Be careful how you use political labels
In this campaign season that could prove to be a true watershed, I request that no one equate conservative with Republican.
It is offensive to conservatives to be considered equivalent to Republicans, as it implies that true conservatives lack the intelligence to see the bigger picture and avoid short-term shallow gains at the expense of individual freedoms.
Likewise, equating the word "liberal" with Democrat must be avoided, as that offends traditional liberals.
True conservatives and liberals, in the traditional sense, will defend basic freedoms and oppose authoritarian means to deny those freedoms, even if they do not personally care for the affected parties.
However, Republicans and Democrats are each willing to suppress basic freedoms if it furthers partisan interests, even if it will work to their disadvantage when the opposing party inevitably regains power.
Whereas, true conservatives and traditional liberals, and maybe some truly principled Republicans or Democrats, would be repelled by such a prospect.
By using "right" and "left" exclusively, the general intent of the media to accurately describe a party's fascist positions will be conveyed without unnecessarily offending conservatives, traditional liberals or Republicans and Democrats who do not subscribe to their respective party's right and left wings.
William F. Doyle
Recently I sent an e-mail to all our city council members. The subject was the current state of the CentrePointe project and concern our tax dollars would be used to complete the project. I feel there are many needs in Lexington that are more important, such as the up keep of our roads and the completion of the sewer updates.
I'm very disappointed in the little response from the council. Within 24 hours, Bill Farmer responded "Regards."
Ten days later, Steve Kay sent a two paragraph response stating he is watching the situation. That has been it. My own council person did not respond.
I taught 27 years in Fayette County Public Schools. I made every effort to respond to notes, emails and phone calls within 24 hours. It wasn't easy, it was time consuming, it was often frustrating and it was time away from my husband and children. But each parent needed to know I had received and read the correspondences.
I hope each council member will do better in the future to responding in a timely fashion to all communication.
Questions for a challenger
I have known Sheriff Kathy Witt since she was first elected in 1998. She has proven to our community the reasons she should be re-elected.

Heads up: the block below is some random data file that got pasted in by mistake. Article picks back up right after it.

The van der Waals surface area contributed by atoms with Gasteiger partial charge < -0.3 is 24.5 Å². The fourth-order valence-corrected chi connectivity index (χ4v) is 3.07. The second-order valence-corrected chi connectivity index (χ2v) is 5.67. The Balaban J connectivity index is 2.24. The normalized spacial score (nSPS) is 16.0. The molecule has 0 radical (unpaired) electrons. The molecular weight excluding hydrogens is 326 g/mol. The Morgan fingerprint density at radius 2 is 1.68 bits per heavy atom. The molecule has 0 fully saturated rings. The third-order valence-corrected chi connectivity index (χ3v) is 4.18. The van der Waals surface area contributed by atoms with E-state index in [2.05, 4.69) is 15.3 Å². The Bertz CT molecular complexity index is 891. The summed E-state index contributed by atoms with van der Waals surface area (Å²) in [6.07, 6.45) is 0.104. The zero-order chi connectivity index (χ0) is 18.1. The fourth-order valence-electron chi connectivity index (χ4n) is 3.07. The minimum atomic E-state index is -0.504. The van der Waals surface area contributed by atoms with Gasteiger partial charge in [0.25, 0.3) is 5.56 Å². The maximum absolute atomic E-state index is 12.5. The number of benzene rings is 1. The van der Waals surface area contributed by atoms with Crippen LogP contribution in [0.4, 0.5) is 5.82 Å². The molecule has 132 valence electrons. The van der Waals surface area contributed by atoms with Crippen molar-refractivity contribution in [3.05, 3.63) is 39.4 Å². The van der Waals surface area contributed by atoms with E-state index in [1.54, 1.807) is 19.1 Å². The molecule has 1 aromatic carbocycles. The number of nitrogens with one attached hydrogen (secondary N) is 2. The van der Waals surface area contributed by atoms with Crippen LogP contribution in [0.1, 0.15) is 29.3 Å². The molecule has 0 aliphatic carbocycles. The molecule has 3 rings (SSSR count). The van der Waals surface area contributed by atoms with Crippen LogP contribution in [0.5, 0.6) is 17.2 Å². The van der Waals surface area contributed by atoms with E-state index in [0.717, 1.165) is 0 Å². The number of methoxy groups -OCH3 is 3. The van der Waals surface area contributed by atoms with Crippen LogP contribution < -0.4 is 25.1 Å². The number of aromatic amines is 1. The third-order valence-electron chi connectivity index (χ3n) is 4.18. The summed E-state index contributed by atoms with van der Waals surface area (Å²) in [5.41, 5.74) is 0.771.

Although Witt's opponent would like the voters to believe he is more qualified, there are questions he must answer regarding his qualifications.
Where was he employed after graduating from the Federal Law Enforcement Training Center? How long was he employed as a federal law enforcement officer and why he is no longer employed? What training and experience does he have to manage $270 million a year in tax collections when he couldn't even keep his own finances in order, necessitating his filing of bankruptcy in 2013?
Finally, what allows him to claim he is a "true law enforcement professional?" I can assure voters that there is only one in this election. As an old Reagan Republican, the vote I cast will be to keep Witt as sheriff.
Mark A. Wohlander
Cost of Tea Party loyalty
Congressmen Andy Barr boasts he saved the taxpayers money by returning $50,000 to the Treasury, by spending $300,000 less on personnel and $20,000 less in office rent."
What Barr omitted from this boasting is his support for the 16-day government shutdown which accomplished nothing and cost $300 million per day, or $4.8 billion.
Barr's savings come from not spending money in his district and is dwarfed by his support of the Tea Party shutdown.
A congress member should possess a rudimentary understanding of mathematics, but Barr doesn't because he is a Tea Party ideologue.
Elisabeth Jensen understands the complexities of economics and will represent the district by doing more than posing for pictures. Voters, stop complaining and vote.
Having it both ways
Mitch McConnell says he will defeat the Bloomberg-Obama gun control initiative.
Sounds good — until you know his wife, Elaine Chao, serves on Bloomberg Philanthropies, which is anti-gun, and anti-coal fired power plants with an initiative titled "Beyond Coal."
Chao received only $9,600 for serving on the board, so she must be dedicated to its programs.
This works well for McConnell. He can tell conservatives that they are with them, and his wife can tell liberals that they are with them.
When she was secretary of labor, they said she was tough on unions when talking to coal operators.
However, she was in charge of the Mine Safety and Health Administration and her inspectors were aggressive in issuing citations to union and non-union mines.
Consider this: Are McConnell's programs winning in Kentucky> No. Are his wife's programs winning? Yes. If you elect McConnell, whose programs are going to be put in place?
David O. Smith